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Mealworms eat Polystyrene?


wcbpolish
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A friend forwarded me this article... it seems too good to be true. Thoughts?

news.stanford.edu/news/2015/september/worms-digest-plastics-092915.html

A short quote:

In the lab, 100 mealworms ate between 34 and 39 milligrams of Styrofoam – about the weight of a small pill – per day. The worms converted about half of the Styrofoam into carbon dioxide, as they would with any food source.

Within 24 hours, they excreted the bulk of the remaining plastic as biodegraded fragments that look similar to tiny rabbit droppings. Mealworms fed a steady diet of Styrofoam were as healthy as those eating a normal diet, Wu said, and their waste appeared to be safe to use as soil for crops.

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I saw this a few months ago, pretty cool stuff. It would be cool if we could get rid of most of our plastic and turn it into dirt!

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But seriously, just think about it... If this potentially world- changing discovery about one of the first and most commonly studied feeder insects went unnoticed for this long, just think about what some of the millions of undiscovered and unstudied insects could be capable of. Maybe somewhere there's an insect that can eat plastic water bottles?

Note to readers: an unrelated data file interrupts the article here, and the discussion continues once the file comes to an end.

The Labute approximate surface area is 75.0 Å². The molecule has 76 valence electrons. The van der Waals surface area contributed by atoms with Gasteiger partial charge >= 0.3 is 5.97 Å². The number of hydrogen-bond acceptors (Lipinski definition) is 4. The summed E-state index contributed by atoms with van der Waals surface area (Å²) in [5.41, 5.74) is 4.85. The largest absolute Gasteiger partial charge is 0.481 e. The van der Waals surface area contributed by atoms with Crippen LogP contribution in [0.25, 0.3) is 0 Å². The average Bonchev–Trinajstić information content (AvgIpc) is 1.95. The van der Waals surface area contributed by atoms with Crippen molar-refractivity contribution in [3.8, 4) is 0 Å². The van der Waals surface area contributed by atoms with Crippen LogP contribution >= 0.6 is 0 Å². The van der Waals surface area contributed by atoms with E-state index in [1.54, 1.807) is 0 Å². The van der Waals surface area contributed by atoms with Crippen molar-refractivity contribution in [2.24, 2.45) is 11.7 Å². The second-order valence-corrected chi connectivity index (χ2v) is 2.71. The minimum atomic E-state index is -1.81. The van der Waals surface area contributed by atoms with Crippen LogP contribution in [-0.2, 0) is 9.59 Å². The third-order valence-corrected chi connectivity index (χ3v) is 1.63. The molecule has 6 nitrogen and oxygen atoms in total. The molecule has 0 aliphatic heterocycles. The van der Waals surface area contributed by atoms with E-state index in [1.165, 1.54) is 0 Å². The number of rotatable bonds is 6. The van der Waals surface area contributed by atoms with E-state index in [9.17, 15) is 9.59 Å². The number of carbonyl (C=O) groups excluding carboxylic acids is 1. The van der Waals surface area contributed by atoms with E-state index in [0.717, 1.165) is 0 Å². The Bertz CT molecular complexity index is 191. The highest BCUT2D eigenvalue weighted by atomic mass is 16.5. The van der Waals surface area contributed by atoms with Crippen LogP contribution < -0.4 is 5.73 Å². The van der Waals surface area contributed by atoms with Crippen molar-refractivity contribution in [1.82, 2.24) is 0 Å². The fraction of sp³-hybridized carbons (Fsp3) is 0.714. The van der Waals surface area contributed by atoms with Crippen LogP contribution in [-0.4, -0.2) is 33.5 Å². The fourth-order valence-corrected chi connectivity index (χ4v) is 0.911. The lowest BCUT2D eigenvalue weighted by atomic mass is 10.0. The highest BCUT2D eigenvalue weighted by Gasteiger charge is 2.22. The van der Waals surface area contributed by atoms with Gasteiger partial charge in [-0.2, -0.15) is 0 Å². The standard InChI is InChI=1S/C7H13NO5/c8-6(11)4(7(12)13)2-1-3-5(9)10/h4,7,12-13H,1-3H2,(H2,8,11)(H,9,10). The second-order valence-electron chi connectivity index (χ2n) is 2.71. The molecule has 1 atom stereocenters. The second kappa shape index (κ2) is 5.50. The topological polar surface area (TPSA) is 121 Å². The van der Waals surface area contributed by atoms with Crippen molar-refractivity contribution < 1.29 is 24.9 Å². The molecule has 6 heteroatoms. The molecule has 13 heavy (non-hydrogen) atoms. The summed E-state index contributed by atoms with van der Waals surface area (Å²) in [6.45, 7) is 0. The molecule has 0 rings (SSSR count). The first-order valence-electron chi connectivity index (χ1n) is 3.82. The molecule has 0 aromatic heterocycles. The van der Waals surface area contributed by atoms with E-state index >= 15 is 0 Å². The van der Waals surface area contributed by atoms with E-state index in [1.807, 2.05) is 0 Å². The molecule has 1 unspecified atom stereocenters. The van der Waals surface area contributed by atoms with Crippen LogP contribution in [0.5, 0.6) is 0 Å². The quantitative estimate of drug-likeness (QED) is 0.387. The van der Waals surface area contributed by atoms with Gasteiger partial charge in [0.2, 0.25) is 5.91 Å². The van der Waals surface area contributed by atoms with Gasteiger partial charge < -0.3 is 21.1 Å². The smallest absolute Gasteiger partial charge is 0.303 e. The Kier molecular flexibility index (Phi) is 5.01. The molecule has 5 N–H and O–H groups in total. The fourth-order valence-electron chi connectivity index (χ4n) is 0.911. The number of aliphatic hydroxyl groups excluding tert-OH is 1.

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It seems unbelievable. Imagine if I could put some styrofoam in my mealworm culture and not have to worry about mites and moisture levels. And yet, other beetle larvae I have refuse to eat (let alone digest) the small pieces of sytrofoam that end up in collected leaves. I'm going to put my mealworm culture next to my cold fusion generator.

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I saw this a few months ago. After seeing it, I tried giving styrofoam packing peanuts to my bugs. Hissers won't eat it. Banana roaches and isopods might. But my native darkling beetle collection definitely will eat them. They don't seem to love it, but they eat it. Now I recycle my styrofoam into bugs along with all my cardboard. Honestly, bugs are going to be the future of green initiatives. They are just so good at recycling things. Someone should really try to cultivate mealworms that really love the stuff. Should be too hard to do some selective breeding projects. Or maybe just get a ton of mealworms to start with and only feed them styrofoam and let selection take its own course from there.

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I suspect that a plastic based diet alone would not be nutritionally sufficient (especially since polystyrene has no P or N in it... at some point the bugs would need to make proteins and nucleic acids). The original article said they were sustained for 1 mo on styrofoam. I suspect that other micronutrients would be needed at some point. And then there's the whole issue of bio-accumulation of whatever toxins might be in the foam... so probably not a great food for "feeder" insects.

But as a whole, I think it is pretty neat, and at some point in the future I might try this.

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